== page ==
As artisans are far removed from the urban consumers, it is imperative to provide design inputs and product development assistance from the beginning of the value chain to ensure that the end product matches the requirements and preferences of contemporary markets. This includes providing new designs as well as helping artisans formulate new and unique applications for existing skills using a range of different raw materials. For example, block printers are trained to modify their traditional motifs to create table-mats and napkins, a typical urban item that artisans would rarely need or use in their own

Metal or ‘dhatu’ has been a powerful element in shaping the ingenuity of man. The ability to use fire to tame metal and cast it into varihued shapes defines the territorial boundaries of the metal smith or the ‘luhaar’. Ore and its fusion has been the mainstay of specialized artisans in Gujarat. Even though metal ore is not naturally prevalent in the state, metal ware developed to a fine art suffusing every strata of society. Variety of different techniques are perfected to work in metal and its various alloys yielding a range of quality products. Different qualities inherent in each metal are lovingly coaxed out of the ore by the metal smith and rot into objects of splendorous beauty, aesthetic appeal and utility.

Organized and conducted from 20th November to 4th December 2013 by Faculty of Design, Design Innovation and Craft Resource Center (DICRC), CEPT University, Ahmedabad in collaboration with Craftroots, Ahmedabad along with Industry support – International Copper Promotion Council (India), Mumbai and Rachaita Creative Solutions, Baroda.

The workshop focused on different types of metal-crafts like metal embossing, beaten metal work, cut work, metal engraving, sheet metal work, lost wax casting (Dhokra), traditional metal casting, along with the upcoming technologies. Gilding workshop, site visits and industry visits to Patan and Baroda were also conducted to expose the participants to various crafts and fabrication work.

The workshop constituted of 27 Craft Participants (Master Craftspeople, Fabricators, and Helpers from Gujarat [Kutch, Mehsana, Nadiad, Ahmedabad], Andhra Pradesh and Orrisa) and 30 design participants (Undergraduate and Postgraduate Students from Architecture, Planning, Construction Technology, Geomatics), facilitators and subject experts. The craftspeople, fabricators and design participants worked together on the specific design brief dealing with the spatial applications. Through a collaborative craft-design process, various outputs related to Interior Architecture were produced by hand-on explorations with various metal crafts. The craft design groups made Partitioning systems, Ceiling systems, Façade systems, Railing systems and Storage and Display systems.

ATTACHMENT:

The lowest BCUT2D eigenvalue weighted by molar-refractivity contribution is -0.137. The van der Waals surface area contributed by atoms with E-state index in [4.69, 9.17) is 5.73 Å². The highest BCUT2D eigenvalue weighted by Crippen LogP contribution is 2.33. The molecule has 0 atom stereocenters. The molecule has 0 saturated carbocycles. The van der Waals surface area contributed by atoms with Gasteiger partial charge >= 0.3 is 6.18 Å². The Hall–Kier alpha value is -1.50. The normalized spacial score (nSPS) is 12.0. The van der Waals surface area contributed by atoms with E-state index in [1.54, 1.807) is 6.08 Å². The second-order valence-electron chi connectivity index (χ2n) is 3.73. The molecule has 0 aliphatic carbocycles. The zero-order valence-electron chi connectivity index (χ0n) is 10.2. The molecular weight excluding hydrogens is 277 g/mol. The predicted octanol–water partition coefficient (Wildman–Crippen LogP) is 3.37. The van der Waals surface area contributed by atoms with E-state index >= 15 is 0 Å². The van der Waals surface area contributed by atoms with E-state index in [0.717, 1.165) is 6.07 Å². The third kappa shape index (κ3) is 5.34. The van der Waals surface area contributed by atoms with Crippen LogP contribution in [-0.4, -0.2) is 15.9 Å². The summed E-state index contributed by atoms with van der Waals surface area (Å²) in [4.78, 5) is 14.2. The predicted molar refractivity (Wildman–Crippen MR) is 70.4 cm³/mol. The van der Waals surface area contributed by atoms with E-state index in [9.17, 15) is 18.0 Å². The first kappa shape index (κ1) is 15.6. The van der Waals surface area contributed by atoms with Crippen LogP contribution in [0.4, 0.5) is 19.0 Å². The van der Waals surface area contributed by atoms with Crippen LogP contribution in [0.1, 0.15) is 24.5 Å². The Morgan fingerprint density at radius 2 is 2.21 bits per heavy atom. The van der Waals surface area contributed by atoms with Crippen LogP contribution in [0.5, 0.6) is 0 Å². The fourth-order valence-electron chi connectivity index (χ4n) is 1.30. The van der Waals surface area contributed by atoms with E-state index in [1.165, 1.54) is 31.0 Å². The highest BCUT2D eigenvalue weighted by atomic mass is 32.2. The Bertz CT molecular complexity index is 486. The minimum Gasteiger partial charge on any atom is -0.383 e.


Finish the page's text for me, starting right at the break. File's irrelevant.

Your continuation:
Patwa is a thread craft which originated in Rajasthan and is now practised in parts of Rajasthan, Maharashtra, UP. The word Patwa has been derived from the Hindi word ‘pat’ meaning silk and those involved in the silk and cotton thread business are called Patwas. The Patwa are a mainly Hindu community. Traditionally they were weavers and engaged in jewellery-making business and worked with silver and golden threads. Nadas, Parandi, tassels, pironas of necklaces and payals and rakhis are all examples of the craft.

 This is a tribal craft which has a unique beauty in itself. The crafts persons of Patwa tribes string the glass beads in the threads and design beautiful necklaces, hair pins and bracelets. Coloured threads and glass beads attract the eyes of every one.

Craftroots organised a workshop to learn Patwa craft from one of the best artisans from Rajasthan. The workshop was held from 21st April to 27th April for master craftsmen associated with Craftroots from Gujarat.

More than 14 participants which included Master craftsmen, fabricators, interns, designers participated in this 7 days long workshop. The workshop was conducted by Ms. BhgyaShree, a fashion designer from Bhavnagar and two artisans Babubhai and Lakhanbhai from Jaipur. During the workshop, the participants were not only briefed theoretically but also enthusiastically created many samples with the help of master artisans.

Organized and conducted from 15th May to 17th May 2017 by Vineeta Nahar. The workshop focused on different types of leather craft, bead work , fabric accessories. The craft people , fabricators and design participants worked together on the making of bracelets in geometric patterns, they used different fabrics to make flowers pompoms beads coordinated accessories, also learnt the techniques of growing, riveting and stitching to make pouch.

Organized and conducted from 11th May to 13th May 2017 by Veenita Nahar. The workshop focused on different types of recycle old paper and make new paper in 3 different techniques, they also learnt to make layout and nets for chocolate box , coin box , paper tray and bags etc. They also learnt the techniques for making a diary with cover and japanese binding.